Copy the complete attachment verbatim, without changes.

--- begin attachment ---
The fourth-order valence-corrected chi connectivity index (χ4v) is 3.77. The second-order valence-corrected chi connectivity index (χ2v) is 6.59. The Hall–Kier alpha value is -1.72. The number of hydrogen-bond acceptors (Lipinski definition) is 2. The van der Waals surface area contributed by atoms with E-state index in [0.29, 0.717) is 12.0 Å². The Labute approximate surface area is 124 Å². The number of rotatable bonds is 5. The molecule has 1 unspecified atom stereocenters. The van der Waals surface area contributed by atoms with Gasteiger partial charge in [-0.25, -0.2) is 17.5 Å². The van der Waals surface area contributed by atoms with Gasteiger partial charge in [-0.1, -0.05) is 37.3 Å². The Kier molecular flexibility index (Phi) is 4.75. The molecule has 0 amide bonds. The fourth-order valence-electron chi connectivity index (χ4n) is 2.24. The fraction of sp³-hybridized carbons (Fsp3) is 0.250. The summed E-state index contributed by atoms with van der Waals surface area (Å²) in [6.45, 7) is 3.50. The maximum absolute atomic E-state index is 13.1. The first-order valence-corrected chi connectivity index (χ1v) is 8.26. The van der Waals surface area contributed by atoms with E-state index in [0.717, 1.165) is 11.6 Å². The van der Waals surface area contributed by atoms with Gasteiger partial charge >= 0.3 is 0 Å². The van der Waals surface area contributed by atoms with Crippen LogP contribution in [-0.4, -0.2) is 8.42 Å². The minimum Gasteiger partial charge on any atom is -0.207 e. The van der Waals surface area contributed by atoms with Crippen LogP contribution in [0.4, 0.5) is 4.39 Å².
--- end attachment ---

The fourth-order valence-corrected chi connectivity index (χ4v) is 3.77. The second-order valence-corrected chi connectivity index (χ2v) is 6.59. The Hall–Kier alpha value is -1.72. The number of hydrogen-bond acceptors (Lipinski definition) is 2. The van der Waals surface area contributed by atoms with E-state index in [0.29, 0.717) is 12.0 Å². The Labute approximate surface area is 124 Å². The number of rotatable bonds is 5. The molecule has 1 unspecified atom stereocenters. The van der Waals surface area contributed by atoms with Gasteiger partial charge in [-0.25, -0.2) is 17.5 Å². The van der Waals surface area contributed by atoms with Gasteiger partial charge in [-0.1, -0.05) is 37.3 Å². The Kier molecular flexibility index (Phi) is 4.75. The molecule has 0 amide bonds. The fourth-order valence-electron chi connectivity index (χ4n) is 2.24. The fraction of sp³-hybridized carbons (Fsp3) is 0.250. The summed E-state index contributed by atoms with van der Waals surface area (Å²) in [6.45, 7) is 3.50. The maximum absolute atomic E-state index is 13.1. The first-order valence-corrected chi connectivity index (χ1v) is 8.26. The van der Waals surface area contributed by atoms with E-state index in [0.717, 1.165) is 11.6 Å². The van der Waals surface area contributed by atoms with Gasteiger partial charge >= 0.3 is 0 Å². The van der Waals surface area contributed by atoms with Crippen LogP contribution in [-0.4, -0.2) is 8.42 Å². The minimum Gasteiger partial charge on any atom is -0.207 e. The van der Waals surface area contributed by atoms with Crippen LogP contribution in [0.4, 0.5) is 4.39 Å².